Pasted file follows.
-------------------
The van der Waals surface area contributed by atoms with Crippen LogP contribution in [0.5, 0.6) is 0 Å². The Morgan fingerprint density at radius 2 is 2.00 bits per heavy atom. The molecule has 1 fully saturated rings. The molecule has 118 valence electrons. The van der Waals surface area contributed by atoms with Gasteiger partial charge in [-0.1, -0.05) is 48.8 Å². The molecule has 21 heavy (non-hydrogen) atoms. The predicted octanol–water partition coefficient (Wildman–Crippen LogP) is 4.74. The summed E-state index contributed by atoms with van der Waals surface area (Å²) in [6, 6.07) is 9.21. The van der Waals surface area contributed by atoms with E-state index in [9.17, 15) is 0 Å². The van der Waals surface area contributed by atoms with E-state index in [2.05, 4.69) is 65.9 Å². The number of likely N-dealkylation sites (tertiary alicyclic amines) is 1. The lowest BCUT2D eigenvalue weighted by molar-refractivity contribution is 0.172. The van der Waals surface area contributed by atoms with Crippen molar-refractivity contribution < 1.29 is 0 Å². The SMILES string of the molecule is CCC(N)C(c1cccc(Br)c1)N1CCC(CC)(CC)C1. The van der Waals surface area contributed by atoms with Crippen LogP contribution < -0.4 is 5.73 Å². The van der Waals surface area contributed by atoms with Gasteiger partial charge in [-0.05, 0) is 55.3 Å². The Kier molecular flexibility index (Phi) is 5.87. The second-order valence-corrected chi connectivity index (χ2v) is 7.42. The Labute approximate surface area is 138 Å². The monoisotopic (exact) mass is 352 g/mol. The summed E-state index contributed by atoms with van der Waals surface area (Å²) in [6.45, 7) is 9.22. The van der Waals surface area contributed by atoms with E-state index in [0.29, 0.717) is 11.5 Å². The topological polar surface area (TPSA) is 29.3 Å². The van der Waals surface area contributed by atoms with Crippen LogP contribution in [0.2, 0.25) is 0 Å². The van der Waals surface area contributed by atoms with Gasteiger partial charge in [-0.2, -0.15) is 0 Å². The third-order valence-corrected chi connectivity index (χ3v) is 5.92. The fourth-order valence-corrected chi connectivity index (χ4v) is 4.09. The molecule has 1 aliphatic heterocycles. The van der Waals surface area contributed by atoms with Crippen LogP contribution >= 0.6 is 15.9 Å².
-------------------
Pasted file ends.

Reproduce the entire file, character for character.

The van der Waals surface area contributed by atoms with Crippen LogP contribution in [0.5, 0.6) is 0 Å². The Morgan fingerprint density at radius 2 is 2.00 bits per heavy atom. The molecule has 1 fully saturated rings. The molecule has 118 valence electrons. The van der Waals surface area contributed by atoms with Gasteiger partial charge in [-0.1, -0.05) is 48.8 Å². The molecule has 21 heavy (non-hydrogen) atoms. The predicted octanol–water partition coefficient (Wildman–Crippen LogP) is 4.74. The summed E-state index contributed by atoms with van der Waals surface area (Å²) in [6, 6.07) is 9.21. The van der Waals surface area contributed by atoms with E-state index in [9.17, 15) is 0 Å². The van der Waals surface area contributed by atoms with E-state index in [2.05, 4.69) is 65.9 Å². The number of likely N-dealkylation sites (tertiary alicyclic amines) is 1. The lowest BCUT2D eigenvalue weighted by molar-refractivity contribution is 0.172. The van der Waals surface area contributed by atoms with Crippen molar-refractivity contribution < 1.29 is 0 Å². The SMILES string of the molecule is CCC(N)C(c1cccc(Br)c1)N1CCC(CC)(CC)C1. The van der Waals surface area contributed by atoms with Crippen LogP contribution < -0.4 is 5.73 Å². The van der Waals surface area contributed by atoms with Gasteiger partial charge in [-0.05, 0) is 55.3 Å². The Kier molecular flexibility index (Phi) is 5.87. The second-order valence-corrected chi connectivity index (χ2v) is 7.42. The Labute approximate surface area is 138 Å². The monoisotopic (exact) mass is 352 g/mol. The summed E-state index contributed by atoms with van der Waals surface area (Å²) in [6.45, 7) is 9.22. The van der Waals surface area contributed by atoms with E-state index in [0.29, 0.717) is 11.5 Å². The topological polar surface area (TPSA) is 29.3 Å². The van der Waals surface area contributed by atoms with Crippen LogP contribution in [0.2, 0.25) is 0 Å². The van der Waals surface area contributed by atoms with Gasteiger partial charge in [-0.2, -0.15) is 0 Å². The third-order valence-corrected chi connectivity index (χ3v) is 5.92. The fourth-order valence-corrected chi connectivity index (χ4v) is 4.09. The molecule has 1 aliphatic heterocycles. The van der Waals surface area contributed by atoms with Crippen LogP contribution >= 0.6 is 15.9 Å².